Top 10 Pioneers Of The Internet

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The Internet wasn’t just designed by one person or one team at one time.  As more and more people peeled back the frontiers of information technology, they contributed to the understanding and development of what we all now take for granted.  The Internet is here to stay, but there were times when it was a fragile thing that only a few people could envision.  The following people are visionaries, inventors, researchers and programmers who, in the early days of the internet, dreamed big and pioneered the technologies and programs behind all the standard Internet operating tools of today.

 

10.  Claude Shannon

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Known as “the father of modern information theory,” Claude Shannon published an influential paper in 1948, “A Mathematical Theory of Communication,” which formalized the study of communication channels.  By establishing limits on the efficiency of communication and presenting a challenge to findcodes to improve efficiency, Shannon developed the basic foundation underlying the Internet.

 

9.  Paul Baran

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While researching survivable communication networks at RAND Corporation in 1959, Baran developed and described the data architecture for a packet-switched communications network.  This description, detailed in a series of papers called “On Distributed Communications,” would prove to be the general basis behind the architecture of the Internet.

 

8.  Bob Taylor

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In the late 1960s, Bob Taylor convinced the Defense Department to develop a communications network, which would eventually become ARPANet, the military precursor to the Internet.  He wrote an influential paper, “The Computer as a Communication Device,” which stated that men would soon be able to communicate more efficiently through a computer than face-to-face. The paper laid out the future of what the Internet would become.

 

7.  Douglas Englebart

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A researcher at Stanford, Englebart’s Augmentation Research Center was the second node on ARPANet in October 1969.  He developed the Network Information Center at Stanford, which would later become the domain name registry, or the database listing every website on the Internet.  It is interesting to note that Sergey Brin and Larry Page, the developers of Google, also went to Stanford nearly 30 years later.

 

6.  Larry Roberts

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Chief scientist at ARPA’s Information Processing Techniques Office in 1966, he led the development of ARPANet.  He also founded Telenet, the first packet-switched network provider and the precursor to companies like Comcast and Verizon.  Telenet is now owned by Sprint and is part of its mobile data network.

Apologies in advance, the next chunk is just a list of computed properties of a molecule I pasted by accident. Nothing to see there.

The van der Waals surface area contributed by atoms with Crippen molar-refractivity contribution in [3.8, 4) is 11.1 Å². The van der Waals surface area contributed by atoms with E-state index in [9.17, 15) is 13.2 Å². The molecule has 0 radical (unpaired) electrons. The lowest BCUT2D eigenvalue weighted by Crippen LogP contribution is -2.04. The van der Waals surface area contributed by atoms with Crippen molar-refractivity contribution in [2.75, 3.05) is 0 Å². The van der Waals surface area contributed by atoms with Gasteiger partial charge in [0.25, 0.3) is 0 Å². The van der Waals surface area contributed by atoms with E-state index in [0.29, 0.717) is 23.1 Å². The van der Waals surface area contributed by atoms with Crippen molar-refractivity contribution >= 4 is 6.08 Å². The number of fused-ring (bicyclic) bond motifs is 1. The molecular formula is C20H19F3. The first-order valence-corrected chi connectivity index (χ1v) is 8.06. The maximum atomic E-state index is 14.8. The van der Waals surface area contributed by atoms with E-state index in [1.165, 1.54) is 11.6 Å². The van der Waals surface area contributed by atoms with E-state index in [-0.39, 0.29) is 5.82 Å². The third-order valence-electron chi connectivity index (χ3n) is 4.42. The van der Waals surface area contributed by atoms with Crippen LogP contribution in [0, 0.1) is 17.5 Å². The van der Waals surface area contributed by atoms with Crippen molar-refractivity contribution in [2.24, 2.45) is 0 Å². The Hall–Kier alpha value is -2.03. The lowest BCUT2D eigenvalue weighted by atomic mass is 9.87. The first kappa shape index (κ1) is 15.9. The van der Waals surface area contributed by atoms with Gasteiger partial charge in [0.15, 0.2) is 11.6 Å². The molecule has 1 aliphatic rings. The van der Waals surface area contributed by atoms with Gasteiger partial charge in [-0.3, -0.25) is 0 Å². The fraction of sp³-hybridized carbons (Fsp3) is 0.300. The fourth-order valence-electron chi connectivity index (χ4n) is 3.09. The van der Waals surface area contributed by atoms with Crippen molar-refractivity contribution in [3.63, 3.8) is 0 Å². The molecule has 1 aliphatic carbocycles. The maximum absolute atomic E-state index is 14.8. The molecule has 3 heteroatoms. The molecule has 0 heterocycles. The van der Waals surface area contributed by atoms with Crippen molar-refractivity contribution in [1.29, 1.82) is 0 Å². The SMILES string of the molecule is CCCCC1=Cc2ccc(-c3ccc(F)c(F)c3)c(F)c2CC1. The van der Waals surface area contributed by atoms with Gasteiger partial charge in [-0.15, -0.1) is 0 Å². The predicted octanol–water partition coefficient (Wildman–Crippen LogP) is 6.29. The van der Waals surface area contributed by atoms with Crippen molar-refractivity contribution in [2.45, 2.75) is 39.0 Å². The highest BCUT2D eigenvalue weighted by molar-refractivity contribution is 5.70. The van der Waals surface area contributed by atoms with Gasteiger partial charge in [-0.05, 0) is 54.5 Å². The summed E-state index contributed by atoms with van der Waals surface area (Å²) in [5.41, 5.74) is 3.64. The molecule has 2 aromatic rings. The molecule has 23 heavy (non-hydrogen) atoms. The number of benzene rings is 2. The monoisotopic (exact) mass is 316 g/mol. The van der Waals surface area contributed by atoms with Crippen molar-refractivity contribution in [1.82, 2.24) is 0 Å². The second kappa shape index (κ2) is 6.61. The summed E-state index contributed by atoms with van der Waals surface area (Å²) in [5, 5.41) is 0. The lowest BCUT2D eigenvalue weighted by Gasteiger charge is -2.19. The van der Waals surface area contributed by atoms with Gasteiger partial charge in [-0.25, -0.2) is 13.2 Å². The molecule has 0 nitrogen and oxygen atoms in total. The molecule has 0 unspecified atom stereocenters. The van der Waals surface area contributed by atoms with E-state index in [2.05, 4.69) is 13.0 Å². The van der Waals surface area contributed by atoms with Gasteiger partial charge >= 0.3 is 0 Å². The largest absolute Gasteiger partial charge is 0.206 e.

5.  Vint Cerf

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A legend in the early Internet community, Cerf was program manager for ARPA from 1976-1982.  He co-designed the TCP/IP protocols used by the early ARPANet and today’s Internet with Bob Kahn, and he founded both the Internet Society and ICANN, or the Internet Corporation for Assigned Names and Numbers. ICANN is a fundamental part of how the Internet is organized.

 

4.  Paul Mockapetris

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Along with Jon Postel, Mockapetris designed and developed DNS, or the domain name architecture.  When you type a website address into your search bar, you can thank Mockapetris and Postel for figuring out how to make that action find the website you want.

 

3.  David Clark

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The Internet grew tremendously between 1981 and 1989, and the decisions made then affected what the network would later become.  Clark was the chief protocol architect for the Internet during this time as the chairman of the Internet Activities Board, and he exerted significant influence in the formation of the rulesgoverning the Internet.

 

2.  Steve Wolff

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As the Division Director for Networking and Communications at the National Science Foundation (NSF) in 1986, Steve Wolff managed the development of NSFNet, one of the precursors to the Internet.  He conceived and led the Gigabit Testbed, a joint project between the NSF and the Department of Defense designed to prove that networking at gigabit speeds was possible.  His success helped pave the way to transform the Internet from a narrowly-focused communications network into the globally reaching Internet of today.

 

1.  Marc Andreesen & Eric Bina

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It may seem like a cheap shot to add an additional pioneer to make this list 11, but it took these two pioneers to develop Mosaic, the first Internet browser.  They took all the previous pioneers’ accomplishments and translated it into an easy-to-use graphical interface.  This went a long way toward transforming the Internet from a province for highly-educated computer scientists into a network for anyone to view.

These are just a few of the pioneers who made the Internet possible. Each individual who developed a better way of transmitting information, organizing data flows or increasing speeds contributed in some way to the development of the Internet we know today.

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